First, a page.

Miki Turns 12
The Learning Journey
The Learning Journey:
A Message to This Year’s Graduates
Graduation is the end to a phase of learning. Some of you are moving onto high school, college, trade schools, perhaps the military. Some may be beginning a new job. Graduation IS the end of a phase of learning. However, for each and every graduate, ALWAYS be open to every new phase of your life as the beginning of a new learning journey.
Your future phases of life learning will most likely look different. The people you learn from throughout your life may not appear to be like the teachers that you have known. Teachers come in many forms.
I have had many, many teachers in my life. Some have been friends, bosses, employees. Some have been our non-profit’s volunteers, some have been students, some have even been my dogs, and of course many have been family members. My children taught me my greatest of life’s lessons. My son, Kenny, through his illness and his death, was my greatest teacher.
Kenny taught me that a job with a fancy title, or a high salary does not define success. I have learned from Kenny that working to help others is the most rewarding work anyone can do.
Kenny taught the joy of living in the moment. When he was small, we spent countless hours building snow forts in the winter, coloring the driveway with chalk, constructing creative buildings or creatures with Legos. Kenny loved his Legos. I remember thinking at the time, about all of the things on my “to do list”. I am glad Kenny and I shared those treasured moments. I only wish we had done more moments together. Our “to do list” will always be there. Our loved ones may not be.
Kenny taught the importance of finding time to laugh. From the time he was very young, he was quick witted and smart, but silly at the same time. Kenny enjoyed making all people laugh. He tried to find humor in any situation and to bring that humor to others. Kenny taught me, when we make others laugh, it helps us help ourselves feel better.
Kenny taught persistence. He was smart, perhaps smarter than he knew. After being tested by the school when he was six years old, we found that he had the long-term memory of a 29-year-old. But Kenny had a learning disability called dyslexia. He worked hard, perhaps twice as hard as his classmates just to keep up. He would get frustrated, but he never complained.
Kenny taught the importance of showing kindness to everyone. He was in tune with how people felt. I remember walking in the mall with Kenny and so many kids we passed would say hello to him. Kids from so many different social groups. All liked Kenny because he treated each person as an individual and he treated him or her with respect. I remember times when I went to visit Kenny as a patient in a mental health hospital. I walked into the visitor’s room to see another student wearing one of Kenny’s tee shirts. Kenny told me that this young man did not have a change of clothes, so Kenny felt it was important to share.
Kenny taught empathy. He taught me that having a mental health or addiction disorder was not about choice. It is about having a brain illness. Kenny taught me to be understanding about mental health disorders. I now find myself giving to the homeless when I walk down a city street, understanding that it is not about choice but about illness. I know this is what Kenny would want me to do.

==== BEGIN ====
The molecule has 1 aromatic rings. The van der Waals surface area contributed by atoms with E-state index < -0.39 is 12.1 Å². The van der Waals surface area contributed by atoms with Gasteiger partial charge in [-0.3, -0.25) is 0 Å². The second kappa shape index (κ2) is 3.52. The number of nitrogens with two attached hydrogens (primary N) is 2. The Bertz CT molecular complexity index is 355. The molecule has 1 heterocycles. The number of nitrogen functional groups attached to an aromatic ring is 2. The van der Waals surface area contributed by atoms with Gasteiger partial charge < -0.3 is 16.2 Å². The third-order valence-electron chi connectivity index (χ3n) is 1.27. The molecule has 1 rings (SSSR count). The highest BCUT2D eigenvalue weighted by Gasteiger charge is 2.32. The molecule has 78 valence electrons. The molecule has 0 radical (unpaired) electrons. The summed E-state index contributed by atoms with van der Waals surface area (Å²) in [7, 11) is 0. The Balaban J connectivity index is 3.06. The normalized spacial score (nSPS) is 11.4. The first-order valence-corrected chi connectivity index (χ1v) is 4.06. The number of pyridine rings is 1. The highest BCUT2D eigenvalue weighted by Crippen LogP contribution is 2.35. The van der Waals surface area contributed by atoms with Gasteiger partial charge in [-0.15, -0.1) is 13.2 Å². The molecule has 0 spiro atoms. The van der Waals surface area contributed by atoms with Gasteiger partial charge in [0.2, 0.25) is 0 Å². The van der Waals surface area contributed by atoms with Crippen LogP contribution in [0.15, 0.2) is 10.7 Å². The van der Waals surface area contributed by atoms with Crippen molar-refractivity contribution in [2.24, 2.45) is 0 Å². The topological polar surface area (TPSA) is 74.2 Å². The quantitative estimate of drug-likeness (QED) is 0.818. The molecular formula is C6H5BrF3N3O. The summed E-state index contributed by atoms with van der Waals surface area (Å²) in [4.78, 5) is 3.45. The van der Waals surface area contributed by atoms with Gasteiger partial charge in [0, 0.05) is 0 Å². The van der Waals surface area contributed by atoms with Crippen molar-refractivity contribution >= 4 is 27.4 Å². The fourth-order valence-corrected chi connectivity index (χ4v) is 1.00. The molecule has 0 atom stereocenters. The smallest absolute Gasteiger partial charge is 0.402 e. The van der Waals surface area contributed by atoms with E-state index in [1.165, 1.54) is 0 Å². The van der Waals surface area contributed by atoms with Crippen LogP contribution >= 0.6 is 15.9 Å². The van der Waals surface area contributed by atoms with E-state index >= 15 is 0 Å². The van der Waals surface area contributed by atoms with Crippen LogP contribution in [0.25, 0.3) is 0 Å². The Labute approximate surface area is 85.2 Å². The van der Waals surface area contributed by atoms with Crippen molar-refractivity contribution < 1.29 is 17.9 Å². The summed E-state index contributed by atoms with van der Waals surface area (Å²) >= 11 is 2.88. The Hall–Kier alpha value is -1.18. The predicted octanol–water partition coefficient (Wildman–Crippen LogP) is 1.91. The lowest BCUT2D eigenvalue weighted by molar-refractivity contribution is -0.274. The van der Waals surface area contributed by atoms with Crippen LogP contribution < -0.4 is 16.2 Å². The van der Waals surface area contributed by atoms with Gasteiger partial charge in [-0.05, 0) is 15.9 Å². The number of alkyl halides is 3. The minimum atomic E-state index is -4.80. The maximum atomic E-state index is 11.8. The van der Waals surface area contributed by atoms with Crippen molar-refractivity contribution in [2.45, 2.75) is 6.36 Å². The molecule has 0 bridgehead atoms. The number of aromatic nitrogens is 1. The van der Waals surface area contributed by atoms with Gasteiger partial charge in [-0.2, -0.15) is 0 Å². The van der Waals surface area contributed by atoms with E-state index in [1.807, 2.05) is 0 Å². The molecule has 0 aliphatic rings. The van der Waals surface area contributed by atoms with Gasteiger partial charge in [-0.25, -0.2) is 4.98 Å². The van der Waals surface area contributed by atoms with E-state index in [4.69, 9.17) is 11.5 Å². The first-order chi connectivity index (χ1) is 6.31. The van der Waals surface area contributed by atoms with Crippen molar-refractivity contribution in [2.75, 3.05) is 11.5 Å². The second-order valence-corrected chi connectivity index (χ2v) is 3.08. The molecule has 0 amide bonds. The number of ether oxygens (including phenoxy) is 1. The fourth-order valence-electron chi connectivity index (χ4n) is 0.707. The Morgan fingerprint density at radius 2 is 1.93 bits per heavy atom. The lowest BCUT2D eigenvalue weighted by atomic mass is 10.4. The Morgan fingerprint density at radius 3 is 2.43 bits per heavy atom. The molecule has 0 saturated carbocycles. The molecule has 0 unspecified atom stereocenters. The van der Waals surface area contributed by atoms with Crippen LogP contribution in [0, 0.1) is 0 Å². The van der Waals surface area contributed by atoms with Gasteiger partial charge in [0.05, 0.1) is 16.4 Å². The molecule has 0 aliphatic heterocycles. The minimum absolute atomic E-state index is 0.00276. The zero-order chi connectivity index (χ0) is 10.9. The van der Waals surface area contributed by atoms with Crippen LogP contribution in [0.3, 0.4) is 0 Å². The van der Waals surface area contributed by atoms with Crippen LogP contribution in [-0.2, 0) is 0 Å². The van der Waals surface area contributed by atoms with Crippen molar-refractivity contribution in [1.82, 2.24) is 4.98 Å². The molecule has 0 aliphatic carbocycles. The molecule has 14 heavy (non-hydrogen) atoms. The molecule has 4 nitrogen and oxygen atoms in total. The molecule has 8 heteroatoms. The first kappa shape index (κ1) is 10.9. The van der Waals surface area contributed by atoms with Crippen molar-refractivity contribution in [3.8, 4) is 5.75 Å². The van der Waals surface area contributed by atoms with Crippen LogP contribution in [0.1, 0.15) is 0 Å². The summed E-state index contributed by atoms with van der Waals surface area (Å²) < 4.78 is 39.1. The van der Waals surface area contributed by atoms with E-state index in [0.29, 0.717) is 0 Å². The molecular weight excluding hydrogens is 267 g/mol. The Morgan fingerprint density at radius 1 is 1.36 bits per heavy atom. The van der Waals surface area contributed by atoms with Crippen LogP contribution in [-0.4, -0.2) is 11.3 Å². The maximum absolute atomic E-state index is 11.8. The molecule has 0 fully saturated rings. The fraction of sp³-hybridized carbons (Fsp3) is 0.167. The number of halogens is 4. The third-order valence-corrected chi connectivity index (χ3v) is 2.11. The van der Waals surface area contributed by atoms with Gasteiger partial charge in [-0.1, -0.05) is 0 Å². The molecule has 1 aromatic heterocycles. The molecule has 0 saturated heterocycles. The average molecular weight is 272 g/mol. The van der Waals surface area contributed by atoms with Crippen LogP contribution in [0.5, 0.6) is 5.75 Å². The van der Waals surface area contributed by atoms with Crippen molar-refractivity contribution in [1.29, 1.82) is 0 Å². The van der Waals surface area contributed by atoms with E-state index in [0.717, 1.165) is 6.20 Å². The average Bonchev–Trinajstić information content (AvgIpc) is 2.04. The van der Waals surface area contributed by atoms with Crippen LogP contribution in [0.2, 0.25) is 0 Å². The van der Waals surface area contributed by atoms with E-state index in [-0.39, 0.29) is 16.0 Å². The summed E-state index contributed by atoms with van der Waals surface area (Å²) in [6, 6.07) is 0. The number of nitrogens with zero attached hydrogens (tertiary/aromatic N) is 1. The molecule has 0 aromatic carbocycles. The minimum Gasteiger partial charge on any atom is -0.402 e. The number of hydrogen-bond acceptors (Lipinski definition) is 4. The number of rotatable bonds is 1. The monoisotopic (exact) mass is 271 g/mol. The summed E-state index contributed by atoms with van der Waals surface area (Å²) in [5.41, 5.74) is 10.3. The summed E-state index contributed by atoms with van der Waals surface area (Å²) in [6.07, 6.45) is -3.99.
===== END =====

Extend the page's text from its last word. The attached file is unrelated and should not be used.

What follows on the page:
Kenny taught patience. Finding the strength to have patience was one of the most difficult parts of parenting a young person with a mental health disorder. Today, I wish that I had had more patience. He taught me how to separate a mental health illness from the person. Kenny was not his illness. Kenny HAD an illness.
Kenny taught me about life, and about death, and raising awareness of people with mental health disorders. These are only illnesses, diseases that seek a cure. It is not something to be ignored or spoken of in hushed tones. We need to know more, we need to be more accepting and understanding, we need to be able to provide more support.
We need to talk openly about mental health disorders, so all young people know it is always OK to ask for help for a biological brain-based illness. We need to be there for our friends who may be struggling with a mental health disorder. It may be difficult to be their friends, but they truly need the support and love of friends.
Kenny taught me that each one of us has the ability to really change the world…one small step and one person at a time. All we have to do is try.
So, what words would Kenny share with today’s graduates?
Tell the people in your life that you love them, as often as you can.
Always do your best. Even when it is hard.
Get at least 8 hours of sleep.
Hug your dog.
Keep in touch with friends- Be there for each other.
Wake up each morning and think of at least one thing you are grateful for. And it can’t be store bought.
Stop trying so hard to get your parents off of your back. One day you will realize that they were the ones who truly HAD your back.
And most importantly - In a world where you can be anything,
Be. Kind. Always.
I wish you all much success in your next phase of learning and life